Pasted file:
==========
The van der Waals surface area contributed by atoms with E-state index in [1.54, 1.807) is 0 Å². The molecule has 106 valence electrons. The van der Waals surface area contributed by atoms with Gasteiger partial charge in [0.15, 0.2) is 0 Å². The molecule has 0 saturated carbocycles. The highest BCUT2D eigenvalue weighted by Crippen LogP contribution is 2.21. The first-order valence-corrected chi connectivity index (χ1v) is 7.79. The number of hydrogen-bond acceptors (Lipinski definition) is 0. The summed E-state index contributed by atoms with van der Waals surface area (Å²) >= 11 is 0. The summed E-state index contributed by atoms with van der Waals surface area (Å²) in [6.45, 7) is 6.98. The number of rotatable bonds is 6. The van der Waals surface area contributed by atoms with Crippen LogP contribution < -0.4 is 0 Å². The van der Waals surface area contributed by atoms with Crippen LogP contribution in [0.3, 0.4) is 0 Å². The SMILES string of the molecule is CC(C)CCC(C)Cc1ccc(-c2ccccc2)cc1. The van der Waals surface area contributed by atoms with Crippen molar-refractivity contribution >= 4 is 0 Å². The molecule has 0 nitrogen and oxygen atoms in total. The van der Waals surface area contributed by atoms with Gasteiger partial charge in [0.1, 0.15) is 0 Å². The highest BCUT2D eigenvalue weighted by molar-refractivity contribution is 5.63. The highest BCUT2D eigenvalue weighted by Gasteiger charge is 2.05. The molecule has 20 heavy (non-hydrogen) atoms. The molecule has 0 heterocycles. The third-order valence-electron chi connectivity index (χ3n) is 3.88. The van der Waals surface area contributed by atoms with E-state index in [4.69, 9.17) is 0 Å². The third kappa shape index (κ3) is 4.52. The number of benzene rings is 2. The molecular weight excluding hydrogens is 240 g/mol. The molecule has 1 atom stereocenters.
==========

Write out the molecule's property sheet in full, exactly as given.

The van der Waals surface area contributed by atoms with E-state index in [1.54, 1.807) is 0 Å². The molecule has 106 valence electrons. The van der Waals surface area contributed by atoms with Gasteiger partial charge in [0.15, 0.2) is 0 Å². The molecule has 0 saturated carbocycles. The highest BCUT2D eigenvalue weighted by Crippen LogP contribution is 2.21. The first-order valence-corrected chi connectivity index (χ1v) is 7.79. The number of hydrogen-bond acceptors (Lipinski definition) is 0. The summed E-state index contributed by atoms with van der Waals surface area (Å²) >= 11 is 0. The summed E-state index contributed by atoms with van der Waals surface area (Å²) in [6.45, 7) is 6.98. The number of rotatable bonds is 6. The van der Waals surface area contributed by atoms with Crippen LogP contribution < -0.4 is 0 Å². The van der Waals surface area contributed by atoms with Crippen LogP contribution in [0.3, 0.4) is 0 Å². The SMILES string of the molecule is CC(C)CCC(C)Cc1ccc(-c2ccccc2)cc1. The van der Waals surface area contributed by atoms with Crippen molar-refractivity contribution >= 4 is 0 Å². The molecule has 0 nitrogen and oxygen atoms in total. The van der Waals surface area contributed by atoms with Gasteiger partial charge in [0.1, 0.15) is 0 Å². The highest BCUT2D eigenvalue weighted by molar-refractivity contribution is 5.63. The highest BCUT2D eigenvalue weighted by Gasteiger charge is 2.05. The molecule has 20 heavy (non-hydrogen) atoms. The molecule has 0 heterocycles. The third-order valence-electron chi connectivity index (χ3n) is 3.88. The van der Waals surface area contributed by atoms with E-state index in [4.69, 9.17) is 0 Å². The third kappa shape index (κ3) is 4.52. The number of benzene rings is 2. The molecular weight excluding hydrogens is 240 g/mol. The molecule has 1 atom stereocenters.